Almost 70 years ago, Ernest Hemingway offered this advice to a young writer. “When people talk, listen completely. Most people never listen.”
In today’s world of shrinking attention spans and distracting background noise, Hemingway’s advice is perhaps even more important. Listening (and watching) is the key to understanding and empathy, and empathy unlocks the power in people – and companies – to improve the world.
Empathy is sometime confused with sympathy, but empathy is much more powerful. Sympathy involves feeling compassion, sorrow, or pity for the hardships that another person encounters, while empathy is the capacity to understand or feel what another person is experiencing from within the other person’s frame of reference.
As business guru Daniel Pink has noted, “Empathy is about standing in someone else’s shoes, feeling with his or her heart, seeing with his or her eyes.” Consequently, he says, “Not only is empathy hard to outsource and automate, but it makes the world a better place.”
Interestingly, although we live in a dog-eat-dog, highly competitive world that sometimes appears focused on personal greed, there is growing scientific evidence that we, as humans, are wired for empathy.
Years ago, scientists studying specific nerve cells in macaque monkeys’ prefrontal cortexes found that that specific cells fired when the monkeys threw a ball or ate a banana. Then they discovered that these same cells fired when a monkey watched another performing these acts — the brain of the monkey observer reacted just as if it had tossed the ball itself.
It turns out human brains also contain these ‘mirror neurons’ which react to emotions expressed by others and then reproduce them. This is why when someone smiles at us, we spontaneously smile back and when someone screams in pain, we cringe. In a very real sense, we feel each other’s pain.
In effect, these mirror neurons transport us into another person’s mind, briefly making us feel what the person is feeling, prompting V. S. Ramachandran, a pioneer in mirror neuron research, to dub them ‘empathy neurons’ or ‘Dalai Lama neurons’ capable of “dissolving the barrier between self and others.”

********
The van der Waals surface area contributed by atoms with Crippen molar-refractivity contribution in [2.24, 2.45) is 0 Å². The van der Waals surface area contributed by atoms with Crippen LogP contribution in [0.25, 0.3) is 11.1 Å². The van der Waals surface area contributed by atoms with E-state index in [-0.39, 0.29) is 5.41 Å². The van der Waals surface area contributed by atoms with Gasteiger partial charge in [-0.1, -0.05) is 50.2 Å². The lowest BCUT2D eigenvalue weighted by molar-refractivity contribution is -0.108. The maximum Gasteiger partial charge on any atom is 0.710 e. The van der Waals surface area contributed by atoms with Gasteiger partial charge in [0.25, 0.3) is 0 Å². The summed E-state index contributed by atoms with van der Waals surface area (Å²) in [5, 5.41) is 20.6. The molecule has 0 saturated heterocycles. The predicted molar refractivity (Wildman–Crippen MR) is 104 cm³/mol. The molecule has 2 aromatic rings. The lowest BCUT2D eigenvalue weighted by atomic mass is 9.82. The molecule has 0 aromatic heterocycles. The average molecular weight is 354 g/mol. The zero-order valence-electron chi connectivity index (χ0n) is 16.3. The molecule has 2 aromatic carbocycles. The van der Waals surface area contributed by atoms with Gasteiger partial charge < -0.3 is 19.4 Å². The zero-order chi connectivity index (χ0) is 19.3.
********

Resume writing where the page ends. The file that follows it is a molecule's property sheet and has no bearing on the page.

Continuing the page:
Frans de Waal, the eminent biologist, professor of psychology and director of the Living Link Center at Emory University, agrees and describes empathy as the social glue that holds human society together. In his book ‘The Age of Empathy: Nature‘s Lessons For A Kinder Society,’ published in 2010, he points to the fact that many animals survive not by eliminating each other, or by keeping everything for themselves, but by cooperating and sharing.
Like De Waal, psychologist Mark Davis has suggested that there are three important types of empathy. Consider putting the three types of empathy into sub-sections or bullets to make it easier to follow
The first is a purely “cognitive” form of empathy that he terms “Perspective-Taking.” This involves being able to see things from another’s point of view. Putting yourself in someone else’s shoes.
A second type of empathy, involves “Personal Distress,” or emotional contagion. Personal distress is literally feeling another’s emotions. When you are watching a scary movie, and you start to empathize with the hero and feel afraid, that is personal distress in action. You are actually feeling the other’s emotion through a process called “emotional contagion.” The actor, or another person, is actually “infecting” you with their emotion. We all experience personal distress, but too much of it may not be a good thing. Some people are so prone to feeling other’s emotional states that they are battered about by the feelings and emotions of others (thus the label of “distress”).